Some thoughts on Race

I’m pretty much as white as they come. Other than being related to Karl Malone (through marraige), I pretty much have no smatterings of color in my family tree, so every time the issue of race comes up, I fit squarely into the “White/Caucasian” category.

In other words… it’s all my fault.

Yes, my ancestor’s ancestors were members of a culture who participated in the awful practice of buying and selling human life. They created centuries of human oppression and perpetuated such an awful practice.

But guess what: I didn’t. It wasn’t me. I don’t believe in that. I didn’t do it. And punishing me for it is just silly.

Yes, my grandfathers and great grandfathers lived in the United States during a time when we tried our hardest to keep races separated…

But guess what: I didn’t. I don’t believe that. It wasn’t me. I didn’t do it. And punishing me for it is just silly.

There has been a long history of racial oppression in the world. The Egyptians built their monster pyramids with slave labor. Slavery has been a major component of every eon of time. The concept of slavery is the same across all ages: the forced oppression and captivity of the weakest members of a society.

Slavery continues until today, in the form of economic slavery. High interest credit cards and loans are made to the weakest in our society, putting them at natural disadvantages and binding them for life to creditors they will never be able to satisfy. This slavery knows no race, gender or creed.

But it’s not my fault. And I don’t owe you anything. During my lifetime, I have worked to give those I have come in contact with every benefit and opportunity I have received, no matter their race or culture.

mlkdraw.gifToday is Martin Luther King Jr. Day here in the United States. Certainly, Dr. King’s incredible contributions to our country deserve to be recognized. And this is why… he had the courage to stand up. He inspired a movement of people to identify with their culture, take pride in their heritage, and to take a moral stand against their countrymen and government to say, “What is going on here isn’t right. We are not second class citizens.”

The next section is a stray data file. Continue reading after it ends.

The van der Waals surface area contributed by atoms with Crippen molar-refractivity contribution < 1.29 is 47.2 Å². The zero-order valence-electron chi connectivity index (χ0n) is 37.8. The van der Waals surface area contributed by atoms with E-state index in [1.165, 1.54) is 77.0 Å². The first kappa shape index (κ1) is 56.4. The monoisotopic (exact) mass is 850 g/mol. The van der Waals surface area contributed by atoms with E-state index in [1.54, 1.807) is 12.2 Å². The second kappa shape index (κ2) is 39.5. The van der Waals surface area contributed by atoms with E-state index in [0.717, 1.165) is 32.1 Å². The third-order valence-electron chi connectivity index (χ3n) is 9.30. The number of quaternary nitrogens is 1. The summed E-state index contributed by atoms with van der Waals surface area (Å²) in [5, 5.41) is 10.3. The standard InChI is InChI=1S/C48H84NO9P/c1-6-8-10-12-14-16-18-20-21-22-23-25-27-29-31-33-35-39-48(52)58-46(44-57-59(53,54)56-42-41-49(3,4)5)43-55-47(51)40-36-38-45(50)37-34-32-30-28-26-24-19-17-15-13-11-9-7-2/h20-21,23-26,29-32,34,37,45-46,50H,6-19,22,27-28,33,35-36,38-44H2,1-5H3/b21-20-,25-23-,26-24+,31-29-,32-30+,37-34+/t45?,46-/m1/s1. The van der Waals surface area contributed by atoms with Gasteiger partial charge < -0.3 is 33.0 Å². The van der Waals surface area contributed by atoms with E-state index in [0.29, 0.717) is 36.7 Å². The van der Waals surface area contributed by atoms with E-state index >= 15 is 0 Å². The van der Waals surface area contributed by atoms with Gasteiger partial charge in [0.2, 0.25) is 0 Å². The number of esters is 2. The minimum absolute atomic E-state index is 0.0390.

In this spirit, I celebrate Dr. King. I celebrate his dream and vision, and the power of the movement he led pull up his race by their bootstraps to say, “we’re not taking it anymore.” I have, in part, seen his dream realized during my lifetime.

I was raised without prejudice for race, gender or creed. I value all people equally as children of God and members of the same human race.

The biggest problem with race today is not white suppression, it is self-supression.

African-Americans have adopted the hate language of the 1960’s Caucasians to define themselves and even casually refer to each other. What would Dr. King think to walk through our schools today hearing black people refer to each other as “nigger”?

African-Americans, Latinos, Native Americans, etc have more money than ever to go to college, and yet Caucasians still make up the majority of those going to college. Affirmative action has been set up in the workplace to give more than due opportunities for people of minority ethnicities. The ‘white establishment’ has done everything possible to give every minority in this country a shot at a good education, a good job, and a productive life.

And yet it’s never enough.

One day I’m going to create the WhiteEyebrows scholarship fund for white male white-eyebrowed freaks…

I think Dr Bill Cosby is right. Read some of the startling statistics from his recent book on the state of the black community and it quickly becomes clear that there is cultural disease festering.

  • In 1950, five out of every six black children were born into a two-parent home. Today, that number is less than two out of six
  • 70 percent of black babies are born to single mothers in the United States each year
  • Homicide is the number one cause of death for black men between 15 and 29 years of age and has been for decades.
  • Of the roughly 16,000 homicides in this country each year, more than half are committed by black men. A black man is seven times more likely to commit a murder than a white man, and six times more likely to be murdered.
  • Ninety-four percent of all black people who are murdered are murdered by other black people.
  • Although black people make up 12 percent of the general population, they make up nearly 44 percent of the prison population.
  • At any given time, as many as one in four of all young black men are in the criminal justice system—in prison or jail, on probation or on parole.

(source: NBC’s Meet the Press Interview with Tim Russert)

Now to another group, Latinos & Mexicans, who seem to have the complete opposite problems from the African-American community. The history of the African-Americans is tragic… they were drug here to work for nothing. Today, Mexicans come here at any cost, to work and be a part of our 12 trillion dollar economy, and all we can talk about is how to keep them out. What irony! For much of the country, it’s still not politically incorrect to be racist toward Latinos, even though they come here to work the hardest for the lowest wages, and sacrifice their quality of life for their families both here and where they come from.

Where is the Dr. King of the Latino community who will stand up and say, “We demand to be equal partners in this American dream”?

It’s such a complicated issue, but perhaps the reason why the American experiement continues to work is because above all else, above our race, religion, culture, background, hair style, or fingernail length, we are Americans. We subscribe to the American dream and believe in freedom, liberty, and human decency.

So for this day of commemoration, let’s put aside the divisiveness of race and remember our common American race. There is room for all races in the American dream.

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